Next, we have faith (saddha, 28) always co-arising with mindfulness. Every moment of mindfulness is also a moment of confidence or trust; it is not a shaky or tentative state of mind, and is the antithesis of unwholesome doubt (vicikiccha, 27). There remains only to consider a group of six associated factors, each referring to two mental factors (numbers 35–46). These terms can be taken almost as adjectives of mindfulness: tranquillity, lightness, malleability, wieldiness, proficiency, and rectitude. Experientially, these qualities can serve as useful indicators to when true mindfulness is manifesting. If you are regarding an object of experience during meditation with any restlessness, for example, or with heaviness, or with rigidity, you can be sure that mindfulness is not present. By the same token, mindfulness is sure to be present when all six of these qualities arise together, each mutually supporting and defining one another. It is all at once a peaceful, buoyant, flexible, effective, capable, and upright state of mind.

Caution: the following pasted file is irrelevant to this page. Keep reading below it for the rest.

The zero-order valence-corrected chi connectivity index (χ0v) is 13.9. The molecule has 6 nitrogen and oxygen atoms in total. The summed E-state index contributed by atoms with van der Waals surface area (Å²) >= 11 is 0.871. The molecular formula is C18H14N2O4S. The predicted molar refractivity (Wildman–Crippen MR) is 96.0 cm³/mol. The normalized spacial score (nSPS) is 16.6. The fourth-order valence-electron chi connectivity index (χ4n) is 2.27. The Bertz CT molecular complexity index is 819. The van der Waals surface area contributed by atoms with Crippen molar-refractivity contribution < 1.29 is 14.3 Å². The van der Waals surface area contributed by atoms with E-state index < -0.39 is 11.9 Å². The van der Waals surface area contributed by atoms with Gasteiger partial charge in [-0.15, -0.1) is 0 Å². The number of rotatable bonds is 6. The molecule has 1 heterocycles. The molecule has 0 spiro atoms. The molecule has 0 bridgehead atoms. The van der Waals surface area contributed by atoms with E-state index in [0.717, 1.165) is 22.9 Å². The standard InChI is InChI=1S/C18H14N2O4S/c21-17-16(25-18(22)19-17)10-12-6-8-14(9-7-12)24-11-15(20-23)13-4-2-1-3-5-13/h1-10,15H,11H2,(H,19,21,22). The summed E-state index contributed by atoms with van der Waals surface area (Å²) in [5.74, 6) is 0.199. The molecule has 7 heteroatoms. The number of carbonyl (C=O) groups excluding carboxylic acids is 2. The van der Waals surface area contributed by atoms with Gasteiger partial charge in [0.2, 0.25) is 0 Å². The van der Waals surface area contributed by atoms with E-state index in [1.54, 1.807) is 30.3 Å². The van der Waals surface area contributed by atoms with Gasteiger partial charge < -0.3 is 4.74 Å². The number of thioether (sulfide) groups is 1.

With all that has been said, it may seem that mindfulness is a rare occurrence, arising only under the most exotic of conditions. In fact, however, it is something we all experience, often in one context or another. The cultivation of mindfulness as a meditation practice entails coming to know it when we see it and learning how to develop it. The Pali word for development is bhavana, which simply means “causing to be.” The core meditation text Discourse on the Establishment of Mindfulness (Satipatthana Sutta) offers simple instructions on how to do this:

As mindfulness is internally present, one is aware: “Mindfulness is internally present in me.” As mindfulness is not internally present, one is aware: “Mindfulness is not internally present in me.” As the arising of unarisen mindfulness occurs, one is aware of that. As the arisen mindfulness is developed and brought to fulfilment, one is aware of that. (Majjhima Nikaya 10:42)